Tag Archives for " debt "

Tip the Scales in Your Favor: To Ensure Loan Approval

Your lender will eventually sell the loan they advance to you – it’s pretty much a given. They will do everything they can to “check the boxes” prior to approving your loan in order to make sure that either Fannie Mae will buy your loan, or that FHA will insure against the loss of principal.

Let’s say you just squeaked by with a Debt-To-Income Ratio of 43% (maximum percentage allowed under a Qualified Mortgage). Or, maybe your credit score just barely meets the lender’s minimum 620 requirement. Perhaps your income reduced over last year, and you know that the average earnings to support your loan will be tight.

Tip the ScalesIf the decision is too close to call, your loan will be declined – that’s just the way it is today. So here are some discretionary “Compensating Factors” that can help to persuade the underwriter to stamp “approved” on your loan application:

  • Avoid “payment shock” – i.e., when your proposed monthly mortgage payments are more than the current rent you pay (make sure you can verify the last 12 cancelled rent checks)
  • Maintain 2-3 credit cards paid “as agreed”, at balances that are well below your total authorized amount (and don’t cancel your unused credit cards – the older they are the better)
  • Come up with more than the minimum down payment (and demonstrate how you have been able to comfortably save your money – evidencing that you are prudent with your finances)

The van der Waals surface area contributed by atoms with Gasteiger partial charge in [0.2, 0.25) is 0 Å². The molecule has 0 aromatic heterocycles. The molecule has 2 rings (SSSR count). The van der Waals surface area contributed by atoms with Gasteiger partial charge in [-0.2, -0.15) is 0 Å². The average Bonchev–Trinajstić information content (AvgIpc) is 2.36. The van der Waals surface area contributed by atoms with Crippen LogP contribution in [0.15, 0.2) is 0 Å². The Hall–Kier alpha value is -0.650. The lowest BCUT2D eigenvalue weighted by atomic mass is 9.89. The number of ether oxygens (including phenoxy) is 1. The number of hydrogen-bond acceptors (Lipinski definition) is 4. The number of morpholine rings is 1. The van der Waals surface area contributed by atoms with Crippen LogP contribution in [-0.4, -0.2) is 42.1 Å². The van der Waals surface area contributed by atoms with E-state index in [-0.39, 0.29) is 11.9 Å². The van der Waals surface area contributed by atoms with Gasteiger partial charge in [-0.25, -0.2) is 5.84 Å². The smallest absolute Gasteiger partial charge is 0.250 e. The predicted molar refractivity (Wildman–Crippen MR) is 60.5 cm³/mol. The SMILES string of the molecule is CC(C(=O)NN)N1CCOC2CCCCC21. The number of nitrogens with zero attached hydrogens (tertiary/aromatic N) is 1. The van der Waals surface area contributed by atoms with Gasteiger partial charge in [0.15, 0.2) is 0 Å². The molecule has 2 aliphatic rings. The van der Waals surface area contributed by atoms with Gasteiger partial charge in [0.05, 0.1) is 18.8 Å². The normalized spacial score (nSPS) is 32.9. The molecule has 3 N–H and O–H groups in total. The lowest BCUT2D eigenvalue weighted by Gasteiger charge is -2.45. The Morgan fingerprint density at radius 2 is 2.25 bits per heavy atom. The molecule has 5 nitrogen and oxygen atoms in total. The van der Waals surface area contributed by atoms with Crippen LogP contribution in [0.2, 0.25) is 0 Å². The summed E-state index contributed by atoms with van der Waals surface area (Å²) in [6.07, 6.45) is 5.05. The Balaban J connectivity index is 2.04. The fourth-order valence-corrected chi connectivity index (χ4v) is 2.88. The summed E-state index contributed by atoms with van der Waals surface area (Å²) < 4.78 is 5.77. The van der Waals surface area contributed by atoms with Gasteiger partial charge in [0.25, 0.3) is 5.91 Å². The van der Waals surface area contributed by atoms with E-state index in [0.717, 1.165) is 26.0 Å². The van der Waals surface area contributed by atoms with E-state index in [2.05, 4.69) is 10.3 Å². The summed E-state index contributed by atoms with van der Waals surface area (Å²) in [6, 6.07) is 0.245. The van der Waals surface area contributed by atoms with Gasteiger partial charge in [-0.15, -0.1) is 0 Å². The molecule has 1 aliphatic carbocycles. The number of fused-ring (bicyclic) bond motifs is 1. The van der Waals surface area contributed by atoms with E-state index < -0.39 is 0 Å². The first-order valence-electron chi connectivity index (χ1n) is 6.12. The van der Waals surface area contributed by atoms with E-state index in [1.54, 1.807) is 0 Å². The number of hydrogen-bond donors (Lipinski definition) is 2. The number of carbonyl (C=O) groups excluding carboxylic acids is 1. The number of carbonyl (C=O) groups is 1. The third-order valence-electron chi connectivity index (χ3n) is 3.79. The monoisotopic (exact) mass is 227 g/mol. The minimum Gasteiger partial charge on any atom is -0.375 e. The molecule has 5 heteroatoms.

• Don’t change jobs too much – unless your income improves (especially with commission earnings)
Here’s the Point: Sometimes only one “Compensating Factor” will persuade the underwriter that you are a good credit risk – thereby improving your chances of getting loan approval.

But I Want To Stay Debt Free!

Fine – but the big picture is important, so here are a few thoughts to consider:

  1. Long-term fixed interest rates are not likely to be as attractive into your retirement (and if you are nearing retirement, your employment income goes away – potentially causing difficulties for you to obtain financing if needed in the future);
  2. Mortgaging your to-be-acquired property allows you to maintain additional “just-in-case” liquidity (and can improve your credit score);
  3. Over time your investment advisor should be able to comfortably achieve annual returns on your invested capital/retirement funds in excess of the annual interest charges on your mortgage (not to mention the tax benefit of the mortgage interest deduction);
  4. With enhanced dividend/interest earnings from investing your liquidity now (as opposed to using it for purchasing a property), your debt-to-income ratios would better support borrowings in the future; and
  5. Through a mortgage, you will continue to build real estate equity through principal amortization, and you can always select a lower LTV or faster amortization period (i.e., fixed monthly payments over 10 years instead of 30 years, at an even more attractive interest rate).
Here’s the Point: Given today’s favorable interest rates, taking out a prudent mortgage that suitably meets your needs (instead of paying cash) is a sound economic decision, at any socio-economic level.  I have seen all too often people regretting after the fact that they did not put a low-cost mortgage in place – and then it was too late.

Skip to content